“I’ve also always had a perverse desire to glorify New Hampshire,” Sheff continues, “partially because it is such a left-field thing for some people to talk about. People don’t really have an image in their mind about New Hampshire. It’s frustrating to me that people lump it in with Vermont. It’s frustrating to me that people think of it as this Mayberry; Anytown, USA type of place. Because, it has a real specificity to it. If you think of the way Stephen King wrote about Maine, that’s the way that I felt like my experience was with New Hampshire, minus all the horror and supernatural elements of his work.”
New Hampshire appeared in works from Okkervil River previously, notably “Listening to Otis Redding at Home During Christmas,” but never directly through real experiences from Sheff’s youth. You would never expect that Sheff was writing from a persona based on how Okkervil River’s music sounds, through the way Sheff emotes past songs from the perspective of a murderer facing capture (“Westfall”), from a citizen on the day of a presidential assassination (“The President’s Dead”) or from noted poet John Berryman. Of course, the content of those songs reveal the experiences to be fiction, a reaction to over-saturation of personal songwriting in the indie scene when Sheff was first creating as Okkervil River.
“There was stuff that was good in that autobiographical vein,” Sheff explains, “but there was a lot that was also very self-indulgent and self-absorbed, done with the belief that people really gave a shit about the personal life of songwriters. And around that time, I was taken with the concept of writing from a point of view. I was really interested in character, and somebody like Loudon Wainwright or Randy Newman, and the way you can bring about somebody else’s experience.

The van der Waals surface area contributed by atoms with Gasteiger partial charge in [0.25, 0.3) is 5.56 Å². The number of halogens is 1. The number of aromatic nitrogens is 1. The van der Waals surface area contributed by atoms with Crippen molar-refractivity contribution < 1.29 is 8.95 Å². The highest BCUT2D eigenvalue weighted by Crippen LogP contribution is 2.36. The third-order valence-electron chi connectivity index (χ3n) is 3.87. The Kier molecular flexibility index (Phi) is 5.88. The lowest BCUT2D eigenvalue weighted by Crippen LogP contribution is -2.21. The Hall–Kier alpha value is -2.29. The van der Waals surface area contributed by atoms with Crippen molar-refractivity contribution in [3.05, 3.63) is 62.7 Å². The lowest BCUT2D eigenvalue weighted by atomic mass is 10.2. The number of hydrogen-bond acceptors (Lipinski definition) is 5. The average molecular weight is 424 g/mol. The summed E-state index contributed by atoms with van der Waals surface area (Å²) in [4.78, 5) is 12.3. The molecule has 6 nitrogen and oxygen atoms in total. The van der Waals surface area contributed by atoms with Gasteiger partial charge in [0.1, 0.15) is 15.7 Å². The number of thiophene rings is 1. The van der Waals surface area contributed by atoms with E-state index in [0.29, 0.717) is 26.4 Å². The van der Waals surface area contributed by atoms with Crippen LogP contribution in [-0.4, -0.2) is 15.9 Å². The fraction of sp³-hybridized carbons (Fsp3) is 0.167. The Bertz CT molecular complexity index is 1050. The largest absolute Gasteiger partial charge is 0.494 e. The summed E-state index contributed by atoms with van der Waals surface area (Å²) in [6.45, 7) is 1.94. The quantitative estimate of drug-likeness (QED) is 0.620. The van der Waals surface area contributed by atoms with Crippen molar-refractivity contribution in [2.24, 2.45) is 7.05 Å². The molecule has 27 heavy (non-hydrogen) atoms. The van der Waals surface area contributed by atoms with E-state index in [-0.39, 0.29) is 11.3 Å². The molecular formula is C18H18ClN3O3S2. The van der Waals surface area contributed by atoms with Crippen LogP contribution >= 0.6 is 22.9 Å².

“That tendency is does not really exist anymore in quite the same way,” he continues. ”When I look at contemporary rock songwriting, especially among young bands, it is a general, vague, slouchy avoidance of stakes. An avoidance of putting something on the line, an avoidance of having emotion and an avoidance of cutting too close to the bone. For that reason, as a corrective, I thought it would be useful to write a record that was very direct and that didn’t play that many games. To talk very openly and directly to the listener. When you think about something like John Lennon and the Plastic Ono Band or certain later Van Morrison records where it’s almost like there’s nothing really to hide, like they are talking directly to someone. I wanted to make a record that had that open and engaging quality. And I knew that one sure way to get there was to just open up on my internal desires to write about what was going on in my head exactly at that moment. My feeling is that is not a self-absorbed thing to do because my desire is to get at something that other people can relate to. You put your personal stuff on the table, because you are anteing up and getting in the game, saying ‘well, here is what I am carrying, and I’m just going to let you all know that. So, for me that was the impetus behind writing in a much more personal way.”